101-Year-Old Former Nazi Guard Jailed For Five Years In Germany

Josef Schuetz, 101, has been convicted of 3,518 counts of accessory to murder for serving at the Nazi Sachsenhausen concentration camp during the Second World War.

Josef Schuetz, 101, has been convicted on 3,518 counts of accessory to murder
Josef Schuetz, 101, has been convicted on 3,518 counts of accessory to murder

The Neuruppin Regional Court sentenced 101-year-old Josef Schuetz to five years in prison.


Mr Schuetz denied working as an SS guard at the camp and denied aiding and abetting the murder of thousands of prisoners that were killed there.


In the trial, which began in October last year, Schuetz claimed to have worked as a farm labourer near Pasewalk in north-eastern Germany during the period in question.



The court was satisfied that it had proven that Mr Schuetz did indeed work at the concentration camp on the outskirts of Berlin between 1942 and 1945 as an enlisted member of the Nazi Party's paramilitary wing.


Judge Udo Lechtermann said: "The court has come to the conclusion that, contrary to what you claim, you worked in the concentration camp as a guard for about three years." He said that in doing so, Mr Schuetz had assisted in the terror and murder committed by the Nazis.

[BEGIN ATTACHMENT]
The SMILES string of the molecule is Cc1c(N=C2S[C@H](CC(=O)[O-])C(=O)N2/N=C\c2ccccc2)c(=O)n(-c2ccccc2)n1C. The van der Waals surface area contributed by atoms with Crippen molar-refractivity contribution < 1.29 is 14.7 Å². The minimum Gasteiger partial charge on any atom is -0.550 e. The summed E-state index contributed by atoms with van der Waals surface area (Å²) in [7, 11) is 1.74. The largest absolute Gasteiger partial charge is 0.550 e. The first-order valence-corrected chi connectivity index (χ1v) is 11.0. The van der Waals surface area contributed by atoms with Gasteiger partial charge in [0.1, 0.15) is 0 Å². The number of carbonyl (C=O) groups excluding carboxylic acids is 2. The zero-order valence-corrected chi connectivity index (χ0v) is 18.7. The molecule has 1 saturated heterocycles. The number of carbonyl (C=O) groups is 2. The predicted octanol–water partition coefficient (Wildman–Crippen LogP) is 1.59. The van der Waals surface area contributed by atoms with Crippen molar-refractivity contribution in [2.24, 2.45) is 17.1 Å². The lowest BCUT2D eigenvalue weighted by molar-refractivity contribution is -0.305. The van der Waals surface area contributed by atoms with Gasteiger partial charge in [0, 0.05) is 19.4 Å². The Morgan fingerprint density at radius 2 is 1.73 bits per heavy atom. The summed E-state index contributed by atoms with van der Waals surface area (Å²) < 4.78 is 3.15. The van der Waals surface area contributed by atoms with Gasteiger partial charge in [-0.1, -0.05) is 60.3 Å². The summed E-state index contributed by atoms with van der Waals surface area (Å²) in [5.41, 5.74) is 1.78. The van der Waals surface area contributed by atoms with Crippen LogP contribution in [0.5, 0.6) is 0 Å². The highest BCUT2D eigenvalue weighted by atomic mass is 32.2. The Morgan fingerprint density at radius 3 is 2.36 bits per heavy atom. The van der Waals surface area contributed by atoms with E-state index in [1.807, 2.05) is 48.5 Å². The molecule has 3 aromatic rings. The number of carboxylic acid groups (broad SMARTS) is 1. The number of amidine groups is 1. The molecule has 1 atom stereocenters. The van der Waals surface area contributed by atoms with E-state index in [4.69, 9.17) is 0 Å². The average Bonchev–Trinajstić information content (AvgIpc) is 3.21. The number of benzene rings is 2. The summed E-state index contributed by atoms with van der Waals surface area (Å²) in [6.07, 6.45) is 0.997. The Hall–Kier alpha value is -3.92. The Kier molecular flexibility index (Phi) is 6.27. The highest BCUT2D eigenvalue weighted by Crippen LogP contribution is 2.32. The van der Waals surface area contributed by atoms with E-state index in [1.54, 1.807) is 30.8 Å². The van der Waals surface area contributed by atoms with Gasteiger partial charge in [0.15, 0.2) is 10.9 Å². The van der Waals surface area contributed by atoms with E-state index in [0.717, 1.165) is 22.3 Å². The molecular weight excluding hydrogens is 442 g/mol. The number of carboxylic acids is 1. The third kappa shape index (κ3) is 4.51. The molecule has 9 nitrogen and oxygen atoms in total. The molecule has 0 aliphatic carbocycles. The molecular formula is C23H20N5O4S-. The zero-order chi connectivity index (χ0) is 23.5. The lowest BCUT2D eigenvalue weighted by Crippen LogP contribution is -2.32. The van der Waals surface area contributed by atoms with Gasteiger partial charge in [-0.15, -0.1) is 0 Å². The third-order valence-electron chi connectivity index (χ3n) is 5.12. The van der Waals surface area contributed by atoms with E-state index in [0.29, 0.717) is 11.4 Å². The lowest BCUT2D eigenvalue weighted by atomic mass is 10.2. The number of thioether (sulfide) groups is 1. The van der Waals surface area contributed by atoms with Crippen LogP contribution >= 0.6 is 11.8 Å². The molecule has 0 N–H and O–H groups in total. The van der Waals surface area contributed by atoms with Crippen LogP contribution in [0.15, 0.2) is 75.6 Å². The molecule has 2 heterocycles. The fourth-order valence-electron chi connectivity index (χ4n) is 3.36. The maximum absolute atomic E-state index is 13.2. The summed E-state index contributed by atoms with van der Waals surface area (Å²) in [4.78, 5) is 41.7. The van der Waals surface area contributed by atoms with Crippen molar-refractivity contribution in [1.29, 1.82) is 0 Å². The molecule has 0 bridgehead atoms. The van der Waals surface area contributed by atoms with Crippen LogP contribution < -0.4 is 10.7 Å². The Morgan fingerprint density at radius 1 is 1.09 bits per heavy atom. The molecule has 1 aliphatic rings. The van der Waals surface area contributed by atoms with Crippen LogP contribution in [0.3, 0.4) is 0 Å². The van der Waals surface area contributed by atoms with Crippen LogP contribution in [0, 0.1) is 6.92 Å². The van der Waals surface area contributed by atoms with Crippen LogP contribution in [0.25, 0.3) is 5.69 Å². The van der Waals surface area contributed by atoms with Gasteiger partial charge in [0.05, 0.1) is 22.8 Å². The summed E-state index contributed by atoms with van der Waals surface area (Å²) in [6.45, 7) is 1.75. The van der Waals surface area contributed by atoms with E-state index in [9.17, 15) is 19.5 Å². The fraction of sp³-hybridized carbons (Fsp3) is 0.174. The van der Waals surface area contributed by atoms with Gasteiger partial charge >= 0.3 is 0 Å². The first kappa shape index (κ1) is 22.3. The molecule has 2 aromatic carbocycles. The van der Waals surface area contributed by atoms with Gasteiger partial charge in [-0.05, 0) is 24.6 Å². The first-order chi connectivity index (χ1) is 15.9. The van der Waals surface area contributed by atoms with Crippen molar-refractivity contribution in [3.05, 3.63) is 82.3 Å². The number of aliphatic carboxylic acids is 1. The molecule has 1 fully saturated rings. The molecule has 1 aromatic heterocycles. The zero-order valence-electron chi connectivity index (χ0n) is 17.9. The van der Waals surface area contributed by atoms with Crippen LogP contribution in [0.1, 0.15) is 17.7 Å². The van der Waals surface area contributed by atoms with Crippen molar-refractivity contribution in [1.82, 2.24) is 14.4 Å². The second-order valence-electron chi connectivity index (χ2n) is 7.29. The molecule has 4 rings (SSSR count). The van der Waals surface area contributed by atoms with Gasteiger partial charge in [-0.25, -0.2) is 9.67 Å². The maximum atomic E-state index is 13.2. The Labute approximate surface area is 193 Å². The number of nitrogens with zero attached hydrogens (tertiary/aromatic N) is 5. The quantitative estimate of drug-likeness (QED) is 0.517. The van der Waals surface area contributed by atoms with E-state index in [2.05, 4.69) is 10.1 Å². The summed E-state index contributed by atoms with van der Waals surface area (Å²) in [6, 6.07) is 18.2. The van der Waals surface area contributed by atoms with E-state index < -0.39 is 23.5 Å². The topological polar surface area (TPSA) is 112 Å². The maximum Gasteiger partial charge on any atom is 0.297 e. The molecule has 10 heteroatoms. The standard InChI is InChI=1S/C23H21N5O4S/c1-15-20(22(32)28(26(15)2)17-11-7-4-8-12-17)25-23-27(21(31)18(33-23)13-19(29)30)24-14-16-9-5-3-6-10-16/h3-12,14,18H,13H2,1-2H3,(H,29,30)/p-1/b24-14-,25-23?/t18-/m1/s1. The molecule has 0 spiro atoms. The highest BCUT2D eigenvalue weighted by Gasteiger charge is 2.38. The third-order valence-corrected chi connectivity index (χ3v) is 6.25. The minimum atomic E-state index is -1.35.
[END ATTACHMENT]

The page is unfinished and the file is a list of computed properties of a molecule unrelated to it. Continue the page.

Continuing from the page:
Mr Lechtermann added: "You willingly supported this mass extermination with your activity,"


Josef Schuetz to five years in prison
Josef Schuetz to five years in prison

The prosecution provided the court with documents relating to an SS guard with the same name, place of birth, date of birth, and other documents as Mr Schuetz.


The defendant was only able to stand trial for short periods of time due to health reasons. The trial had to be delayed several times for hospital trips and other health issues.


Sachsenhausen was built in 1936 just outside of Berlin as the first new camp after Adolf Hitler gave the SS full control of the Nazi concentration camp system.

Between 1936 and 1945 more than 20,000 people were held captive there. Out of those prisoners, tens of thousands died of starvation, disease, forced labour, medical experiments, and SS executions that included gassing, hanging, and shooting.


As in most concentration camps at the time, Jewish prisoners received particularly brutal treatment at Sachsenhausen, most of them that were still alive by 1942 were sent to the Auschwitz death camp.


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